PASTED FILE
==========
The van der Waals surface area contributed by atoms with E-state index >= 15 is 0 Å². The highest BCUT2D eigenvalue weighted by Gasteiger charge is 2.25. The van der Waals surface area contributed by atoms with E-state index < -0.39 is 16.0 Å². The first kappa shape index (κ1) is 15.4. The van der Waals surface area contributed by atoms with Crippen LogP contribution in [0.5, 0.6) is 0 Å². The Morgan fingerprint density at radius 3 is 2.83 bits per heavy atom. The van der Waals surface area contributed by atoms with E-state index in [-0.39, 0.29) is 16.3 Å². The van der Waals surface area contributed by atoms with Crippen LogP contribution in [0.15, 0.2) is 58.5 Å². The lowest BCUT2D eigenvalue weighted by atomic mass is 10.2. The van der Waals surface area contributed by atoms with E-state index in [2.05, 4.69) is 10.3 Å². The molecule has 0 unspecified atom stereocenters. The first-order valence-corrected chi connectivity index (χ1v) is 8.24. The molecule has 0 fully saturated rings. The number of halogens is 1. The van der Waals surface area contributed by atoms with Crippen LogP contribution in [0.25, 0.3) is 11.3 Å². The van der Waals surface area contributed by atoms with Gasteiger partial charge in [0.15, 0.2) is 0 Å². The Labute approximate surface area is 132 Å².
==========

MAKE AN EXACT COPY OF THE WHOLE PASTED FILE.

The van der Waals surface area contributed by atoms with E-state index >= 15 is 0 Å². The highest BCUT2D eigenvalue weighted by Gasteiger charge is 2.25. The van der Waals surface area contributed by atoms with E-state index < -0.39 is 16.0 Å². The first kappa shape index (κ1) is 15.4. The van der Waals surface area contributed by atoms with Crippen LogP contribution in [0.5, 0.6) is 0 Å². The Morgan fingerprint density at radius 3 is 2.83 bits per heavy atom. The van der Waals surface area contributed by atoms with E-state index in [-0.39, 0.29) is 16.3 Å². The van der Waals surface area contributed by atoms with Crippen LogP contribution in [0.15, 0.2) is 58.5 Å². The lowest BCUT2D eigenvalue weighted by atomic mass is 10.2. The van der Waals surface area contributed by atoms with E-state index in [2.05, 4.69) is 10.3 Å². The molecule has 0 unspecified atom stereocenters. The first-order valence-corrected chi connectivity index (χ1v) is 8.24. The molecule has 0 fully saturated rings. The number of halogens is 1. The van der Waals surface area contributed by atoms with Crippen LogP contribution in [0.25, 0.3) is 11.3 Å². The van der Waals surface area contributed by atoms with Gasteiger partial charge in [0.15, 0.2) is 0 Å². The Labute approximate surface area is 132 Å².